4K is nothing new
4K resolution is nothing innovative. So far we could come together with it in a digital cinemas. Filming industry have already been using this, and also higher resolutions (6K, 8K) for many years. However the process of a film making consisted of film frame scan into digital form. This process is very cost demanding and only large film studios can afford it. The best examples are movies Baraka (1992) and Samsara (2011), which were scanned into 8K resolution. These methods are still cost demanding film procedures.
Fast development of a digital technology haven’t let us waited for too long, and technology nowaday’s allow us to record 4K video directly in digital form, without need of a film frame scan. Also 4K is not only mater of a digital cinemas, but also accesible for home users thanks to 4K UHD televisions and screens.
What is 4K resolution?
4K resolution is defined as a horizontal resolution around 4000 pixels. That’s a change towards past television standards, which were always defined in the vertical resolution (480p,780p,1080p). That is because 4K was created for a digital cinemas as a constant horizontal dimension and a vertical dimension changes based on a film aspect ratio.
The resolution for a digital cinemas is 4K standarded as 4096 x 2106 px with 8.85 megapixels, which is double of 2K (2048 x1080).
4K 16:9 is a resolution, which follows the horizontal standard 4096 px and a vertical resolution is adaptable for 16:9 aspect ratio, that’s way there is a vertical resolution of 2304 px. That means it’s a resolution of 4096 x 2304 px equivalent to digital cinemas standards, but is also adjustable for viewing on 16:9 televisions or screens without any black horizontal borders on the sides of the screen. That’s because most of home user’s screens and televisions adherence 16:9 aspect ratio (HD, Full HD, UHD...). This format became popular for those film producers, which wanted their films to be played in digital cinemas and at the same time allow the viewing for 16:9 televisions or screens. We also like to use the same format for time-lapse production.
These two formats are set for a professional production and for a digital cinemas.
UHD (Ultra High Definition) is derived from 4K resolution and is mostly used by manufacters of the televisions, screens, and any other home equipment. It’s a digital television format 3840 x 2160 px, which is in accordance with a basic widescreen 16:9 aspect ration assigned for home users. These dimensions are equal to a double of Full HD (1920 x 1080). There are 4K televisions and screens on market, mostly in UHD resolution. This resolution is also in line with YouTube.
This format is to view 4K media on home UHD televisions and screens.
Time-lapse technique allow us to use resolution of an original size of a photography, in our case up to 5,6K (5616 px horizontally)!
Because the difference is significant. There‘s 4 times bigger image area than in Full HD format (eventually 2K).
|•||there is an option to view these 4K movies and videos in a digital cinemas, UHD televisions, screens or projectors|
||movies and videos in 4K resolution are always going to have higher image quality and sharpness as a small resolutions. Even if you are going to watch them on an ordinary Full HD / HD screen - you can also see the difference on your laptop’s screen|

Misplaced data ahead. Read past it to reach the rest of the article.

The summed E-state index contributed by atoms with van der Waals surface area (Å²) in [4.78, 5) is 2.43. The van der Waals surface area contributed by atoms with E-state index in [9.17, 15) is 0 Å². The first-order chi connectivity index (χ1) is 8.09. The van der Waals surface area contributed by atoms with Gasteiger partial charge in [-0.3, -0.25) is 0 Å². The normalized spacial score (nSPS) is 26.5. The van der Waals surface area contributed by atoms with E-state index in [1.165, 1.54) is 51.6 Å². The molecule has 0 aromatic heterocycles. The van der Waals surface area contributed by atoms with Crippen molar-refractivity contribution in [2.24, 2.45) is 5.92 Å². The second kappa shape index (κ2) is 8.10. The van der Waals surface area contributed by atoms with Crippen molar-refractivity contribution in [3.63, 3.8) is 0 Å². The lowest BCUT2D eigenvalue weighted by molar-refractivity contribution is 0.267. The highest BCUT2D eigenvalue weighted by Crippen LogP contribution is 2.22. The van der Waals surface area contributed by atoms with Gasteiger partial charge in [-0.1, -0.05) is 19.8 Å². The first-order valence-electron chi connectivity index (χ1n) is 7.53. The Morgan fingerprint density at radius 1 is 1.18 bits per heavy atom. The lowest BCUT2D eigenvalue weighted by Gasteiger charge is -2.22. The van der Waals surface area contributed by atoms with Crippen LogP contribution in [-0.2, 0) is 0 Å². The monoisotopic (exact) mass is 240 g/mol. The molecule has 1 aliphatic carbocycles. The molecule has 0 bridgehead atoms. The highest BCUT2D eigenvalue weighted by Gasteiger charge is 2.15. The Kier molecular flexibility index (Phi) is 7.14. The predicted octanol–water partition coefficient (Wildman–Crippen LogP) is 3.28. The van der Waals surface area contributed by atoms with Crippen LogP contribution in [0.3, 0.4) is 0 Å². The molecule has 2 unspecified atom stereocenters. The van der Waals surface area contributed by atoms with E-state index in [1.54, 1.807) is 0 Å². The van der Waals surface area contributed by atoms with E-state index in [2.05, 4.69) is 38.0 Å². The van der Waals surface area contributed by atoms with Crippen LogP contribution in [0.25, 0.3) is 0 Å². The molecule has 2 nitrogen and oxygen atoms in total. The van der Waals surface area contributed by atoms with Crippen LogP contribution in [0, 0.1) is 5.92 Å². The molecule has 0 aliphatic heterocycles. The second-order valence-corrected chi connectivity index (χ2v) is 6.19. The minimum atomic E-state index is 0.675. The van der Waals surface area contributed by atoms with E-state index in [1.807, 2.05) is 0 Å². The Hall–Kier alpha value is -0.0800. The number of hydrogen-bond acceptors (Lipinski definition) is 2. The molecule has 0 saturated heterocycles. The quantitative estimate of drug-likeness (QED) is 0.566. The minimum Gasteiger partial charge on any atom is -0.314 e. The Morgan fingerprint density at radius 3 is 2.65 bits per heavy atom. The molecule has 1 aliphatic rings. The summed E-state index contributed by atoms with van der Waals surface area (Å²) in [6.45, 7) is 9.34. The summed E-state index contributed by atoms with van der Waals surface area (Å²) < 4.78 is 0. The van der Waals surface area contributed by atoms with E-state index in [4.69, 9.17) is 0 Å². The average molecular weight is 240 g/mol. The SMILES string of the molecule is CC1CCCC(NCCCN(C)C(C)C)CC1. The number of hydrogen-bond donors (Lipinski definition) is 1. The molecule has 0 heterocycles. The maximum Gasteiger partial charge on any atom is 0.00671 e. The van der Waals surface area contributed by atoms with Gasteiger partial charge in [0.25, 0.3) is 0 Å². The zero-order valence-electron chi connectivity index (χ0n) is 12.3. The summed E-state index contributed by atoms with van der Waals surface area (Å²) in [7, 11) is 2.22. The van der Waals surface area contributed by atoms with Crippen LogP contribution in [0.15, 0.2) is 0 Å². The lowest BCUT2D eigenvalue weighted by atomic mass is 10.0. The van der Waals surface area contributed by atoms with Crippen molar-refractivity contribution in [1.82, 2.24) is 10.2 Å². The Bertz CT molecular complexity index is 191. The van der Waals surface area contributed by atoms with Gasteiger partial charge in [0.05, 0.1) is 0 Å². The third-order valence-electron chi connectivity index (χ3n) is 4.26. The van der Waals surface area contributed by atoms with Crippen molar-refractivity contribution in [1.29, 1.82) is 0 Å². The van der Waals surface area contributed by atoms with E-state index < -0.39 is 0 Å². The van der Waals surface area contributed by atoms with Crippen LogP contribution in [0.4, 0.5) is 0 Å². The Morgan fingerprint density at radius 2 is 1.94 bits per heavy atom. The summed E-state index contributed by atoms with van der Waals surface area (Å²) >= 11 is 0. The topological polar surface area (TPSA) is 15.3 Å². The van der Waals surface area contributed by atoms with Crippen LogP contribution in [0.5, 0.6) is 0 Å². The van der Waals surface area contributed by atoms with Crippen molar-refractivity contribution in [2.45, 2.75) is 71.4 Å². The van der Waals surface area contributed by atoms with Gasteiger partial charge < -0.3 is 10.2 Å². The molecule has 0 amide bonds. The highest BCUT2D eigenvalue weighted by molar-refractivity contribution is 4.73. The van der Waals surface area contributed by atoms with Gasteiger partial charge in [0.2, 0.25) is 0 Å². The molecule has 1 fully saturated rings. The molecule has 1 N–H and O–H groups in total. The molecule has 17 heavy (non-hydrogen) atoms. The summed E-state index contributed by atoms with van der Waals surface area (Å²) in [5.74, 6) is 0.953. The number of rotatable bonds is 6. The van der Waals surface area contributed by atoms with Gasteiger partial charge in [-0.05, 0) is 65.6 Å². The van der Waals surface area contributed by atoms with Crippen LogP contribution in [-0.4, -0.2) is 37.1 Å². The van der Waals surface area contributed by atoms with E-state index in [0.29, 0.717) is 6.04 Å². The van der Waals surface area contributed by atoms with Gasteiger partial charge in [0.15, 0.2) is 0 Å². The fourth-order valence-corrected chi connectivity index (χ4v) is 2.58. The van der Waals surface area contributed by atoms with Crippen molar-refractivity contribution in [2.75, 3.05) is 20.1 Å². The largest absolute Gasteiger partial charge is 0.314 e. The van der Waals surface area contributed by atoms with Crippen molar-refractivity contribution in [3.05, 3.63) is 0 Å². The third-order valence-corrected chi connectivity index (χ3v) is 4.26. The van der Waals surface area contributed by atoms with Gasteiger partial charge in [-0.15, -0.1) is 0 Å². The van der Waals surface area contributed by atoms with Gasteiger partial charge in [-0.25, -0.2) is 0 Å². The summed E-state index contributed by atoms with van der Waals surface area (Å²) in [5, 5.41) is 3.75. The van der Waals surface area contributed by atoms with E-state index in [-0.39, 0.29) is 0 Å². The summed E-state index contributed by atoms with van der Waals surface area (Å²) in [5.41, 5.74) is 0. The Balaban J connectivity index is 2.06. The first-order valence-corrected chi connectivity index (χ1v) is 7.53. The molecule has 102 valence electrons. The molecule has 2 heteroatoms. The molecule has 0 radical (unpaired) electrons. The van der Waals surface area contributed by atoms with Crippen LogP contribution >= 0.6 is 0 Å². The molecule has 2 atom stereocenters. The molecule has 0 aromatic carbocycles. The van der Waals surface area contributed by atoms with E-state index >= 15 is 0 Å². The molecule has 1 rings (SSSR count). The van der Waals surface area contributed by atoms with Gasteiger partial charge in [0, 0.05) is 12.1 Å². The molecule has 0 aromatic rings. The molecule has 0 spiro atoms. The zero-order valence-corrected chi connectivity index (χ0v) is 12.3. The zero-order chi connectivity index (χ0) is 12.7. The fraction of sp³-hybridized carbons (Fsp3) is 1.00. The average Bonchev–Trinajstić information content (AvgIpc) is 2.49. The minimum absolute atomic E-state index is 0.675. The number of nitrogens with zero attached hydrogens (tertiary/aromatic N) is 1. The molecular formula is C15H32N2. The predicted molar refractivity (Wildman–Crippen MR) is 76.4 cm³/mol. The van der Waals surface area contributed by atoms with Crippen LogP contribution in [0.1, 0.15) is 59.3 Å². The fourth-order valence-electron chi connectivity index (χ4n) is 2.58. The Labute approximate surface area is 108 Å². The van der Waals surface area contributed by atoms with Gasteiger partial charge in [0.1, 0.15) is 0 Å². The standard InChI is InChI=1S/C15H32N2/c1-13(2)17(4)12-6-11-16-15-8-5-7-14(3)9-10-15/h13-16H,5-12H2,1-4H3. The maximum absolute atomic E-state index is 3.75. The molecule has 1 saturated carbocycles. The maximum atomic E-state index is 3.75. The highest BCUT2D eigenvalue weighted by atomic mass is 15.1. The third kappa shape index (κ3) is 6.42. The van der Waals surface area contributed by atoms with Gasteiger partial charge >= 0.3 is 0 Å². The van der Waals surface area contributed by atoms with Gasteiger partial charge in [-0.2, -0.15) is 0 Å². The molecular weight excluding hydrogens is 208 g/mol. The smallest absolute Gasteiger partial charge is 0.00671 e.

Media view in 4K resolution
Films in 4K resolution are primarly designated for a digital cinemas and a 4K UHD televisions / screens / projectors. If you posses such a player, then media in a smaller resolution don’t make any sense for you. You can now watch the movies and videos in a resolution, we were only used to see in cinemas until recently.
However you can certainly view them also on the common screens of your televisions / computers / laptops or on the projectors with allowance at least of HD / Full HD / 2K resolution. You can as well see the major difference on common screens, especially regarding the sharpness of a details. 4K video is coded differently in the file compare to, for an example, Full HD video. It’s got larger capacity - it’s less compressed and it has got higher bit rate.
Huge advantage for streamed videos on web is the allowance of 4K UHD format on YouTube.
YouTube as a service allow us to view the video in a 4K UHD (3840 x 2160) resolution.
On YouTube you can also see the difference in image quality, even on the classic Full HD / HD screen. That’s because YouTube the process of uploading a videos works differently, in accordance of their’s resolution. It means, that the highest allowed resolution (2160p) will be subject to the lowest compression, it’s going to keep the highest bit rate and video data will sustain the lowest loss on data size, compare to the other resolutions. These changes of compression and quality of the video are visible also if we watch them in a lower resolution.
In practice it meants, that if we have uploaded one 4K video on YouTube, second video in Full HD resolution and after we’ll watch them both in 1080p resolution, the image quality of 4K video will be better and sharper than the image of a Full HD video.
Consequently, if you have any screen, you are always going to see the difference between 4K video and the video in a lower resolution on YouTube.
Here is a small sample, how the 4K video uploaded on YouTube looks like, compare to the Full HD video, when we both watch them in the same 1080p resolution, and on the same 1080p screen:
Video recorded in 4K resolution
Video recorded in Full HD resolution
These are the printscreens from the viewing of both videos in Full HD resolution and on Full HD screen.
And this is their’s detail zoom on 200%.
Can you see the difference?
However, certainly to view the videos in better resolution on YouTube you will need a high speed internet connection.